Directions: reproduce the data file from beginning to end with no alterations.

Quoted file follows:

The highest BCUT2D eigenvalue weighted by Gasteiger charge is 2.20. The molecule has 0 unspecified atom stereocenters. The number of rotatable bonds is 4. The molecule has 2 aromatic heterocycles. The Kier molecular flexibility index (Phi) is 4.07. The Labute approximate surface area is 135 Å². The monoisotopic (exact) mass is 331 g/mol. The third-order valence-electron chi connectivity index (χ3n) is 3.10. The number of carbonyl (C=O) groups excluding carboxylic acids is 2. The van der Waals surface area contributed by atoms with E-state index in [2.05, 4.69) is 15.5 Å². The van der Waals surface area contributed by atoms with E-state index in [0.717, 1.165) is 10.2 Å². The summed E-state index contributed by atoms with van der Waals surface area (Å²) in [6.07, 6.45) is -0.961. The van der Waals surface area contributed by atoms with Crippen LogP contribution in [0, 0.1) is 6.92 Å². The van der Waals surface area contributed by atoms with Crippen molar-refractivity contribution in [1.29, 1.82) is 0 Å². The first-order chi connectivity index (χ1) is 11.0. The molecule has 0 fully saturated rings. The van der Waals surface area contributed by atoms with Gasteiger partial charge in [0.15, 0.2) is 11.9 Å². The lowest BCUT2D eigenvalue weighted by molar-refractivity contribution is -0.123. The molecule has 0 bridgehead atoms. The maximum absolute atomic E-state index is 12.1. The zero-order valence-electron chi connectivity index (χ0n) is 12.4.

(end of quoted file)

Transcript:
The highest BCUT2D eigenvalue weighted by Gasteiger charge is 2.20. The molecule has 0 unspecified atom stereocenters. The number of rotatable bonds is 4. The molecule has 2 aromatic heterocycles. The Kier molecular flexibility index (Phi) is 4.07. The Labute approximate surface area is 135 Å². The monoisotopic (exact) mass is 331 g/mol. The third-order valence-electron chi connectivity index (χ3n) is 3.10. The number of carbonyl (C=O) groups excluding carboxylic acids is 2. The van der Waals surface area contributed by atoms with E-state index in [2.05, 4.69) is 15.5 Å². The van der Waals surface area contributed by atoms with E-state index in [0.717, 1.165) is 10.2 Å². The summed E-state index contributed by atoms with van der Waals surface area (Å²) in [6.07, 6.45) is -0.961. The van der Waals surface area contributed by atoms with Crippen LogP contribution in [0, 0.1) is 6.92 Å². The van der Waals surface area contributed by atoms with Crippen molar-refractivity contribution in [1.29, 1.82) is 0 Å². The first-order chi connectivity index (χ1) is 11.0. The molecule has 0 fully saturated rings. The van der Waals surface area contributed by atoms with Gasteiger partial charge in [0.15, 0.2) is 11.9 Å². The lowest BCUT2D eigenvalue weighted by molar-refractivity contribution is -0.123. The molecule has 0 bridgehead atoms. The maximum absolute atomic E-state index is 12.1. The zero-order valence-electron chi connectivity index (χ0n) is 12.4.